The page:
The modern age brings many demands on our time. Social media; so many channels on TV; the internet showing us many possibilities; lots of books we haven’t read yet; activities we’re encouraged to take part in... and, if we’re involved in particular activities, there’s always something else we should be doing, more we should be learning.
Anyone feeling overwhelmed? How about anxious that you can’t keep up? Are you worried that you might miss something?
Phew! It’s common for people to feel like they just can’t keep all the plates spinning and often live in fear that one of them will drop. This makes us try even harder, do even more, and try and cram more into life.
I found a saying attributed to Mahatma Gandhi recently:
“There is more to life than simply increasing its speed.”
And yet, you’d be forgiven for thinking that the only way to success is to be better, go higher, be richer, be busier.
So, what’s the antidote?
I’ve recently taken part in some research with Penn State University (https://ppc.sas.upenn.edu/) which was really interesting. Every morning for a week, I wrote down the main tasks I had to do that day. This wasn’t really run of the mill stuff like walk the dogs, but it could have been. Then, each night, I had to review what I’d done during that day. Reviewing was an observation rather than a judgement; it was about noticing what I’d achieved, and how that felt. Equally, if something hadn’t got done, my job was to understand why, not to judge that I’d failed.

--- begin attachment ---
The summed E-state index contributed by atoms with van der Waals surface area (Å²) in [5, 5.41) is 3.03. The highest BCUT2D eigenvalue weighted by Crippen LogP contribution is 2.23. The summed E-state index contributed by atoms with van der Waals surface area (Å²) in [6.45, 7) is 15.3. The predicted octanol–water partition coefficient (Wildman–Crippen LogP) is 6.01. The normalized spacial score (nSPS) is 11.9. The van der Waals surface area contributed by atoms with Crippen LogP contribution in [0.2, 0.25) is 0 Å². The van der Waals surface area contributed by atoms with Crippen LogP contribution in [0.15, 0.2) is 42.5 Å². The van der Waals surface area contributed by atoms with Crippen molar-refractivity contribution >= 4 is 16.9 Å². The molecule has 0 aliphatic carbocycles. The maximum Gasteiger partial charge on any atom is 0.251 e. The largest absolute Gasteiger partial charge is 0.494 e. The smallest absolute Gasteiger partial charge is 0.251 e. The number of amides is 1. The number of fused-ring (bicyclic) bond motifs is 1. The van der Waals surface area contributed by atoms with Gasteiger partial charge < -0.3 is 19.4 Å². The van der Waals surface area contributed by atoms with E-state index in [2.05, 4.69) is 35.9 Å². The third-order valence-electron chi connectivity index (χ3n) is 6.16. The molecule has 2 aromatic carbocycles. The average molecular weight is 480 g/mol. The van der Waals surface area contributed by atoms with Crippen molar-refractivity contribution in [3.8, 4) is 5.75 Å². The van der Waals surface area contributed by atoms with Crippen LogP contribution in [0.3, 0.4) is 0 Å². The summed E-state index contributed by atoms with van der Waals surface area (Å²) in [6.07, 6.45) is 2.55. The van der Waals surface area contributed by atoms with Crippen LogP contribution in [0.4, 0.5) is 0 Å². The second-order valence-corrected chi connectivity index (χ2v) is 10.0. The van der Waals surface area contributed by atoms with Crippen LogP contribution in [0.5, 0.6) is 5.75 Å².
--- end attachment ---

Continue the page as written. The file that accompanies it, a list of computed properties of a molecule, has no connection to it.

Now, whilst I fully understand the value of planning and goal setting, I completely underestimated the power of this small act. For the whole week, even though I didn’t always complete what I’d planned, I felt awesome. I achieved so much, and even the bits I didn’t do, I understood why, so was able to plan even better the next day. There were also those things that didn’t get done, which I realised probably didn’t really need doing at all! At least not right then.
So, when you’re feeling pulled this way and that, when time is short, when it feels like you need a 48 hour day, try this technique and see what happens to your focus. Please let us know how you get on and share your observations!